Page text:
Conditional Browser Feature Testing with Modernizr

There is nothing quite so sad, to a developer, to have a new feature or solved an issue, and, in the full bloom of paternal pride, find out that it doesn’t work for a client. Hopefully this doesn’t happen during a live presentation ( … you don’t have Browser X installed!? .. no problem I’ll just use what you have install … and ๐Ÿ™ #FAIL ), or at your clients site (or to their customers site ).

Sometimes this is because of dinosaur browsers (you know who you are), but it is also a reality of how fast the HTML5 is moving and that feature implemented across browsers (or at least those with non trivial install numbers) is uneven. Sometimes you want to use a feature which is on the HTML5 roadmap but not in all the browsers.

HTML Test is my favorite way to see what the HTML5 landscape looks like, as well as Can I Use, and StatCounter Global statistic’s for the broswer numbers. Also worth mentioning is a Microsoft tool that scans for common coding problems (it’s open source so you could also host your own version ) and Google’s Page Speed Insights.

Given that browser sniffing is a very bad thing, what is a developer to do? Detect features instead of browsers! This is where Modernizr comes to the rescue, a JavaScript library that detects HTML5 and CSS3 features in the userโ€™s browser.

After loading the modernizr.js you can do something like this to detect the WebGl is supported:

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if (Modernizr.webgl) {  
    /* do something clever */  
} else {  
    /* do something else because the browser doesn't support the WebGL feature  */  
}

Which works nicely but Modernizr also has an asynchronous conditional resource loader (for CSS and Javascript) so you only load only the assets that the you need.

In the above case (for WebGl) you could support your WebGL feature by having a fall back this way:

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Modernizr.load({
  test: Modernizr.webgl,
  yep : 'three.js', /* JavaScript 3D Library */
  nope: 'jebgl.js' /*  JebGL uses a fallback Java applet to emulate the WebGL canvas if needed */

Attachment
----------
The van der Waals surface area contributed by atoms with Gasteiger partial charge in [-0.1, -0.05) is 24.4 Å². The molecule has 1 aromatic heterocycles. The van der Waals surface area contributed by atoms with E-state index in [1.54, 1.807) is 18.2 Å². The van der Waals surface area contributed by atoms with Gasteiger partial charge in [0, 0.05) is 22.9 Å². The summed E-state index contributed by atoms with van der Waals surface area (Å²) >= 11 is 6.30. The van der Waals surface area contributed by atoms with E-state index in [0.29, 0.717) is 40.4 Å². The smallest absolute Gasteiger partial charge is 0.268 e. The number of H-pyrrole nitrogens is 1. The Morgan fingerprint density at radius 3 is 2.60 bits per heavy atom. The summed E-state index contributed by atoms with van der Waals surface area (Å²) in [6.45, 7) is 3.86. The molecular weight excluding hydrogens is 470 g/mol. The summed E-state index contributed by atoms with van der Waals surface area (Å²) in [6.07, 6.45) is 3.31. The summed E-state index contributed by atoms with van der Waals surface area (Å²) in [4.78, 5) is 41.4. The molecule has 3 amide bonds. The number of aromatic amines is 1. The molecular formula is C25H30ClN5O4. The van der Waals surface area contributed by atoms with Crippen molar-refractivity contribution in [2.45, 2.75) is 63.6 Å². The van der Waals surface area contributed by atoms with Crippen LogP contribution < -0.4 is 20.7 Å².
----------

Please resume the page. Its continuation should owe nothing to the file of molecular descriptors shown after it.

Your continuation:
});

If you only need the fallback (say for Round Corners via the CSS3 border-radius property) you can just do the ‘nope’ :

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Modernizr.load({
  test: Modernizr.borderradius,
  nope: 'corner.js'
});

Of course, in this case you really want to load the JavaScript and apply it to the elements with certain classes or id’s with a callback like this :

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Modernizr.load({
  test: Modernizr.borderradius,
  nope: [ "corner.js"],
  callback: {
      "corner.js": function () {
        $('.big-btn').corner('22px');
        $('.smal.btn').corner('20px');
      }}
});

Naturally you wrap up multiple polyfill scripts loads in one script, by giving the modernizr loader an array of strings and objects :

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Modernizr.load([
  {
    test : Modernizr.fontface && Modernizr.canvas && Modernizr.cssgradients,
    nope : ['presentational-polyfill.js', 'presentational.css']
  },
 {
  test: Modernizr.input.placeholder,
  nope: [ "placeholder.js"],
  callback: {
      "placeholder.js": function () {
        $('#customer input').placeholder();
    }}
  },
  {
  test: Modernizr.borderradius,
  nope: [ "corner.js"],
  callback: {
      "corner.js": function () {
         $('.big-btn').corner('22px');
        $('.smal.btn').corner('20px');
      }}
  }
]);

And with polyfills for nearly every HTML5 feature that Modernizr detect, we can support dinosaur browsers, future features, and be happy! ๐Ÿ™‚

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